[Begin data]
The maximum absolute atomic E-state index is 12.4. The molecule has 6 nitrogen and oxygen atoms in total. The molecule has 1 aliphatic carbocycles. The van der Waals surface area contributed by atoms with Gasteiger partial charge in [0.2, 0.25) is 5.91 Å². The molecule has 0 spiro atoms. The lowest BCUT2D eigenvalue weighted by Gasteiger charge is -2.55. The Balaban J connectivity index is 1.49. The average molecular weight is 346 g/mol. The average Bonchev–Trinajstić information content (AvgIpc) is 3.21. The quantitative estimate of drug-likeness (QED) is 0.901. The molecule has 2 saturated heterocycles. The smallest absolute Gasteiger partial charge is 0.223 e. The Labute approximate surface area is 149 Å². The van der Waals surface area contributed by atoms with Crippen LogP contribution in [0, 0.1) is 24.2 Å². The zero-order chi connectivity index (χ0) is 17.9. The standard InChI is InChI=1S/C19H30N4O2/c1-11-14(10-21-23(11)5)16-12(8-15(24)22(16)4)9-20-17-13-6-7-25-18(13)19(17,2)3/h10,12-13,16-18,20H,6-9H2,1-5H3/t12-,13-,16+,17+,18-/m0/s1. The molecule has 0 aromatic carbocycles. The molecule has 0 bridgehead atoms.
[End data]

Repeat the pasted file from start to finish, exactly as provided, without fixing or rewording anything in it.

The maximum absolute atomic E-state index is 12.4. The molecule has 6 nitrogen and oxygen atoms in total. The molecule has 1 aliphatic carbocycles. The van der Waals surface area contributed by atoms with Gasteiger partial charge in [0.2, 0.25) is 5.91 Å². The molecule has 0 spiro atoms. The lowest BCUT2D eigenvalue weighted by Gasteiger charge is -2.55. The Balaban J connectivity index is 1.49. The average molecular weight is 346 g/mol. The average Bonchev–Trinajstić information content (AvgIpc) is 3.21. The quantitative estimate of drug-likeness (QED) is 0.901. The molecule has 2 saturated heterocycles. The smallest absolute Gasteiger partial charge is 0.223 e. The Labute approximate surface area is 149 Å². The van der Waals surface area contributed by atoms with Crippen LogP contribution in [0, 0.1) is 24.2 Å². The zero-order chi connectivity index (χ0) is 17.9. The standard InChI is InChI=1S/C19H30N4O2/c1-11-14(10-21-23(11)5)16-12(8-15(24)22(16)4)9-20-17-13-6-7-25-18(13)19(17,2)3/h10,12-13,16-18,20H,6-9H2,1-5H3/t12-,13-,16+,17+,18-/m0/s1. The molecule has 0 aromatic carbocycles. The molecule has 0 bridgehead atoms.